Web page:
Itaú BBA - What to expect for the 3Q17 Inflation Report

Macro Vision

< Volver

What to expect for the 3Q17 Inflation Report

septiembre 19, 2017

We estimate declines in the inflation forecasts for 2017 and 2018.

This Thursday, the Copom monetary policy committee releases its third Inflation Report (IR) of 2017. We believe that, in line with the recent communications from monetary authorities, the IR will signal a gradual trajectory for the Selic rate, which would be consistent with a 0.75 p.p. reduction in October and, following that, a 0.50 p.p. decline in December, closing the year, and the cycle, at 7.0%. The committee also should reinforce its message that monetary policy needs to remain flexible in the face of risks of falling and rising inflation forecasts. We estimate declines in the inflation forecasts for 2017 and 2018. In the market scenario, we estimate forecast at 3.3% for 2017 and 4.4% for 2018. Meanwhile, in the hybrid scenario, where the Selic is in line with the Focus survey and exchange rates remain constant, we expect forecasts by the central bank to be 3.3% for 2017 and 4.0% for 2018. 

The Copom will publish on Thursday its Inflation Report covering the third quarter of 2017. The table below summarizes our effort to replicate the results of the central bank’s forecast model, in accordance with the market scenario (Selic and exchange rate in line with the Focus survey) and the hybrid scenario (Selic in line with Focus survey and exchange rate remaining steady). We used September 13 as the cut-off date.

For the market scenario, Focus survey forecasts point to an exchange rate of 3.20 reais per dollar in 2017 and 3.35 in 2018. For the Selic rate, survey expectations stand at 7.0% for 2017 and 7.25% in 2018. For 2017, we forecast a decline in inflation projections, to 3.3%, in line with the September meeting. For 2018, we expect a forecast of 4.4%, also in line with September minutes. 

In the hybrid scenario, we expect an inflation forecast of 3.3% in 2017, compared with 3.8% published in the previous quarterly inflation report. For 2018, we forecast inflation of 4.0%, after a figure of 4.3% in the second-quarter IR. 

It is worth noting the difference in inflation forecasts for 2018 in the market scenario and the hybrid scenario (constant exchange rate). Using market exchange rates, the 2018 inflation forecast falls close to the target, thus limiting the possibility of cuts in addition to those already accounted for in the Focus survey. 

In the text, we do not expect any message that strays in a relevant way from the previous communications from monetary authorities. We believe that, in line with the recent communiques provided by monetary authorities, the base scenario at this moment is a cut of 0.75 p.p. in October, as long as current economic conditions – that is, stabilizing economic activity amid widespread idle capacity, especially in the labor market – remain unchanged. 

In recent speeches, members of the committee have been highlighting how real interest rates have fallen to near-historic lows, which should stimulate the economy. Furthermore, the set of economic data published after the most recent monetary policy meeting in July remain consistent with a gradual recovery of economic activity.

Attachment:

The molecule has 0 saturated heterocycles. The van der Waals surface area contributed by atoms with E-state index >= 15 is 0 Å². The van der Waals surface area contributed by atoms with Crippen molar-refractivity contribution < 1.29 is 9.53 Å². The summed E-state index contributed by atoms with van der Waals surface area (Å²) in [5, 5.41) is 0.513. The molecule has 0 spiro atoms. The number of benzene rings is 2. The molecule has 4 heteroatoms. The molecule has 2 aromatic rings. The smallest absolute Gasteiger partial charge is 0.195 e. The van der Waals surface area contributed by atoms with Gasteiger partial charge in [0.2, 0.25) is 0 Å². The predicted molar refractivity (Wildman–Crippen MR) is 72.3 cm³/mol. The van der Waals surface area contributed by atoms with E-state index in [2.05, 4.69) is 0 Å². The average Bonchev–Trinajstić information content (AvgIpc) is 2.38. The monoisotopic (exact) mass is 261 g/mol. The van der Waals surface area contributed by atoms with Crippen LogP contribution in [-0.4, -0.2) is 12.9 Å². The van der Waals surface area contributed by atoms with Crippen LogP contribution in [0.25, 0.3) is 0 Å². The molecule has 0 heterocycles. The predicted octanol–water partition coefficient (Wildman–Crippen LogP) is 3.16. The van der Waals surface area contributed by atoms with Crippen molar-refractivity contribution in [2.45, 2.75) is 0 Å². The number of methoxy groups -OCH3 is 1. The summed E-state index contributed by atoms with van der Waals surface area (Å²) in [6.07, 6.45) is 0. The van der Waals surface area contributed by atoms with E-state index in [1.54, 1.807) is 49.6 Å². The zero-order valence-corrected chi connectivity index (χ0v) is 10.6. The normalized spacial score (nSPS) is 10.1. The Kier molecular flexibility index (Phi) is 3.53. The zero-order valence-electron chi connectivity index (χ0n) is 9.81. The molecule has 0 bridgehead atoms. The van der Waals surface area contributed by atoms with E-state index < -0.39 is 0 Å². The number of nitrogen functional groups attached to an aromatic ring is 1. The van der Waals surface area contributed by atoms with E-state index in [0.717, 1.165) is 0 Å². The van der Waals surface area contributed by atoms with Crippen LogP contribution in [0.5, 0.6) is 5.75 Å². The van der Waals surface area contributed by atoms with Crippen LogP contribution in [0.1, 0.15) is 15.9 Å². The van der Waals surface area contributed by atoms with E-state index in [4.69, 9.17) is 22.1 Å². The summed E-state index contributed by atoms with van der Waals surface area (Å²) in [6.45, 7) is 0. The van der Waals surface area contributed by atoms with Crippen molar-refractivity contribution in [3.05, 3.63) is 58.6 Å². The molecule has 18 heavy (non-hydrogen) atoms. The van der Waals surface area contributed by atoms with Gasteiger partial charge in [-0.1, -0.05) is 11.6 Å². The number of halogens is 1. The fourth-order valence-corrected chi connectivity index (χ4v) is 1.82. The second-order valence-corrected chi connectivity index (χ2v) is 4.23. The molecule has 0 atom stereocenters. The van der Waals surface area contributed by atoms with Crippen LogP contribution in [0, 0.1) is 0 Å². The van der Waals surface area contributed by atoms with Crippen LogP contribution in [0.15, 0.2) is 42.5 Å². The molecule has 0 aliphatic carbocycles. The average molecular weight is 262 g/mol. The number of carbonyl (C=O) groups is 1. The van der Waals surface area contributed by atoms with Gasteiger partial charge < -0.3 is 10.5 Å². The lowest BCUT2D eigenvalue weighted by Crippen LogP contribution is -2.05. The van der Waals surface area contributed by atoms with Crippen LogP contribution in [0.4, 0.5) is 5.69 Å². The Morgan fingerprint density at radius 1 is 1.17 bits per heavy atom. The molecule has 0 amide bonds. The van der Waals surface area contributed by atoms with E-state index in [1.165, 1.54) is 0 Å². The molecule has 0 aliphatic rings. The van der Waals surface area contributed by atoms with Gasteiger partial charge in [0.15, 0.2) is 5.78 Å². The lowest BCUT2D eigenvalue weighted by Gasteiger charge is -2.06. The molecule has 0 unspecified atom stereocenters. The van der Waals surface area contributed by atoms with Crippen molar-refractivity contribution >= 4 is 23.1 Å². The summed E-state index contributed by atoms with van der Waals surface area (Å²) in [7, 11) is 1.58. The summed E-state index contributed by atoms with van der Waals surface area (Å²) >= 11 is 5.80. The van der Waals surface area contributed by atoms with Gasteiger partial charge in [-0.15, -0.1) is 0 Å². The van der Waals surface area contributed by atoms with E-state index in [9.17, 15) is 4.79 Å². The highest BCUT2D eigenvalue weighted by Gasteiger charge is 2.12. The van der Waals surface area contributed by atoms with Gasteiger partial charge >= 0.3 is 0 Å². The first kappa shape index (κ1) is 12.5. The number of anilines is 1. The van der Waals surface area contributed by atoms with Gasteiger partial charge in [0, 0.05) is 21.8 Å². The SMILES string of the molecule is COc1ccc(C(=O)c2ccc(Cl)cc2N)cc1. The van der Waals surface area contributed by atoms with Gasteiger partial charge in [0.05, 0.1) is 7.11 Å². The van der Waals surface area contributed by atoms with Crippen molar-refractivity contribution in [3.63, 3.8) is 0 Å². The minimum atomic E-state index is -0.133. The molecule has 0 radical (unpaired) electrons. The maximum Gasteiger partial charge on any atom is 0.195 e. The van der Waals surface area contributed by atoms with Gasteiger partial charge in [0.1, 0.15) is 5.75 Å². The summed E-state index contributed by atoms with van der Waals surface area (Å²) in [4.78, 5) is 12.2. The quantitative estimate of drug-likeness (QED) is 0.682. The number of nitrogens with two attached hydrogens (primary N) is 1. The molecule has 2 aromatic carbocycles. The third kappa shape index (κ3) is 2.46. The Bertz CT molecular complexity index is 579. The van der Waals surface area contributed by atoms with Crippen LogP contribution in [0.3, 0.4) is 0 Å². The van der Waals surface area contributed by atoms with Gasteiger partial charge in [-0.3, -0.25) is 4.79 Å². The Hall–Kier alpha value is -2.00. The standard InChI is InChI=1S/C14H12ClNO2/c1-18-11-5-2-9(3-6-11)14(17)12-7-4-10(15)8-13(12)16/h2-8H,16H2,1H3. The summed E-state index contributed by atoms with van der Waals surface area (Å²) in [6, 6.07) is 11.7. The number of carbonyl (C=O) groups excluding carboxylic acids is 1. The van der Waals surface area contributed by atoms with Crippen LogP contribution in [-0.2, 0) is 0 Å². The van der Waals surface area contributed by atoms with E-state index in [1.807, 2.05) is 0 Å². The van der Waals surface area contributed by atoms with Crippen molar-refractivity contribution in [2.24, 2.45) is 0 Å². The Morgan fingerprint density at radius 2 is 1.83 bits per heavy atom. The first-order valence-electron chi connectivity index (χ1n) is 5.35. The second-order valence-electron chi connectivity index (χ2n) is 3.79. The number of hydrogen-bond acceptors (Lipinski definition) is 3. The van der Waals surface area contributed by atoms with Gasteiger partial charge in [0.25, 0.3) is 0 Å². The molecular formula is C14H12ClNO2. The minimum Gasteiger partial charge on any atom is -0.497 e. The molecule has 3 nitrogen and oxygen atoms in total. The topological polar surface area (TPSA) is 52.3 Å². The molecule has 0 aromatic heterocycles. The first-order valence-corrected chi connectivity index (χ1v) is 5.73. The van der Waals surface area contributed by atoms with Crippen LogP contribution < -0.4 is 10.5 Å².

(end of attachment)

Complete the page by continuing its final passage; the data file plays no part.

Looking further ahead, the committee as a whole is considering a gradual close to the easing cycle. In the minutes of the last meeting, there are few indications – with its repeated references to the end of the cycle – that could be used to support a continuation of the faster pace of easing. But the text also suggests that the Copom will not make sudden moves in the opposite direction. Members of the committee also admit that in “exceptional cases” (which they did not specify), a more intense pace could be preferable to a more gradual approach, but in general they demonstrate a preference for the latter option. This view seems to be a compromise between the dominant gradualist view and a dissident minority opinion that seemed to defend a more aggressive trajectory for the Selic rate. 

In our view, these statements indicate that the committee will likely slow the pace of monetary easing to 0.75 p.p. in the October meeting, to be followed by another cut of 0.50 p.p., with the Selic rate ending the year, and the cycle, at 7.0%. 

Another important point, likewise stressed in the minutes, is the message that monetary policy should remain flexible in order to deal with the risks of declines and increases in inflation forecasts. The committee notes that a favorable continuous shock in the prices of food and in manufacturing could have secondary effects on inflation. Furthermore, inertial mechanisms could increase the persistence of current low inflation levels moving forward. On the other hand, frustration linked to the progress of reforms could affect risk premiums and increase inflation in the horizon pertinent to monetary policy, a risk that would become more intense should the favorable external environment deteriorate. Therefore, the IR should highlight that, although the 7.0% level for the Selic will likely be the final level during the cycle, changes in the environment could lead the Copom to stray somewhat from this level. 

 



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